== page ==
If you preordered someone will contact you when the order comes up. Sorry for the delays but demand has been almost overwhelming.

Thanks for your continued support.”

Thanks fo sharing this update with us, Ed!

PantronX Titus II DRM receiver update via Wavescan

Many thanks to SWLing Post contributor, Richard Langley, who writes:

There was a segment on the latest episode of AWR’s Wavescan (9 April 2017) about the Titus II DRM receiver recorded during the recent HFCC meeting in Jordan. In it, it was stated that the shipment of the first 1500 units was expected at the end of March or by the first half of April. Included some discussion of added shielding to prevent digital noise and the high-sensitivity of the receiver compared to other DRM units. Streaming and download of the Wavescan episode is available here:

http://awr.org/program/engmi_wav-2/

 Many thanks for the tip, Richard!

AIR launching Phase II of DRM conversion

All India Radio (AIR) Headquarters in Dehli, India. Photo courtesy of Wikipedia.

(Source: Radio Mag via Dennis Dura)

AIR Launching DRM Conversion, Phase II

NEW DELHI — All India Radio was recently congratulated by India’s Union Minister for Information and Broadcasting Shri Venkaiah Naidu for having completed phase I of the national DRM digital radio roll-out in India. Thirty-seven DRM transmitters have been installed by AIR throughout the country, and all are now operational, according to DRM news.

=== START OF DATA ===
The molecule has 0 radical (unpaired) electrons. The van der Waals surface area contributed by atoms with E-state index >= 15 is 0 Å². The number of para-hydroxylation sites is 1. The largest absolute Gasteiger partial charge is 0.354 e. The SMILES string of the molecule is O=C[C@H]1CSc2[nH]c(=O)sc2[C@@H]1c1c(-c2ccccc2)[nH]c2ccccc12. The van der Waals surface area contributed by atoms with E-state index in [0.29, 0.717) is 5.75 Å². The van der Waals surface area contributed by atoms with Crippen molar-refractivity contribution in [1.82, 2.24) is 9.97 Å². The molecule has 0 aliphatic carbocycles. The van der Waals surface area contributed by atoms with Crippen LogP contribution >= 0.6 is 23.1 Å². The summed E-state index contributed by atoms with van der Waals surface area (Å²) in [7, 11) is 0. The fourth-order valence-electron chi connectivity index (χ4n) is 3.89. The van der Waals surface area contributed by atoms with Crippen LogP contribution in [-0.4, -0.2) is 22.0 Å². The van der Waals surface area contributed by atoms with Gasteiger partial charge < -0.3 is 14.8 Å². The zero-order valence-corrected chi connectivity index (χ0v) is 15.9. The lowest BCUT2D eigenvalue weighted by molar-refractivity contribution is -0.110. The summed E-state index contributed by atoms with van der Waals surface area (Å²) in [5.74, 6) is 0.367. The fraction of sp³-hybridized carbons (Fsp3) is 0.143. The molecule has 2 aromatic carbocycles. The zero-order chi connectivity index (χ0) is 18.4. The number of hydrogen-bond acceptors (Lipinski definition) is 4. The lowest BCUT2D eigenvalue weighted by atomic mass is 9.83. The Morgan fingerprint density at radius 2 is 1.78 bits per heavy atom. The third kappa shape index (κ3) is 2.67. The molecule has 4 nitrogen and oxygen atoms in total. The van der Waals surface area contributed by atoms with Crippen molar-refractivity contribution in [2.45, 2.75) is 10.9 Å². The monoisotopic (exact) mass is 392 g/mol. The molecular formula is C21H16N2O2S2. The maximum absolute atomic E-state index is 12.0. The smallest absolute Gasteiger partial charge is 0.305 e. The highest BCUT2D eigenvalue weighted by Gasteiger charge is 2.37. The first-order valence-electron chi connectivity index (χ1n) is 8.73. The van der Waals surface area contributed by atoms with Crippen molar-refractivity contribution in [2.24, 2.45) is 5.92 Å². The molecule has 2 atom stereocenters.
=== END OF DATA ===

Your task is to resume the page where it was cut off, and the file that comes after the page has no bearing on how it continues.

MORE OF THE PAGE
Of the 37 new transmitters, 35 are medium wave and 2 are shortwave transmitters. Both SW transmitters are for international service and are broadcasting in pure DRM. […]

AIR is now in the process of launching phase-II of the DRM project by offering full features and services from these DRM transmitters and further improving service quality. When Phase-II is complete, the full-featured DRM services will be available to the audience and a public information campaign will be initiated to inform the Indian citizens of the completely new and future- oriented DRM radio platform and its many benefits. […]

Phase-III, as presented by AIR, will eventually culminate in the complete transition of radio services to the digital DRM platform, further improving the number and quality of radio services and extra features for the listeners, while also saving tremendous amounts of transmission power every year, according to the same article.

Click here to read the full article via Radio Mag Online.

While it sounds like the broadcasting side of DRM is progressing with AIR domestically, I haven’t read anything recently about affordable DRM receivers being developed for the market in India (other than possibly the Titus II and Gospell GR-216 which, I suppose, could be imported).

Based on messages I’ve received from readers/listeners in India, any new DRM receiver must be very affordable ($40 US or so) if wide adoption is to be expected.

I believe this is an opportunity for a manufacturer like Tecsun to step in and make an affordable DRM portable for the market in India–something with a simple display and controls. Otherwise, this might be another “cart before the horse” situation for DRM.  That would be sad.

Titus II at NAB

The least expensive portable DRM receiver on the horizon could be the PantonX Titus II (not yet in production).  PantronX has claimed the Titus II will cost “less than $100.”

And speaking of the Titus II, SWLing Post reader, Ed, notes:

pantronX is reportedly going to announce its Titus II Android SDR boombox at NAB April 22-27, which is another indication this radio is for real.

http://www.thebdr.net/hotlinks/mfgr.html

We’ll post updates about the Titus II as they become available. Follow the tag: PantronX Titus II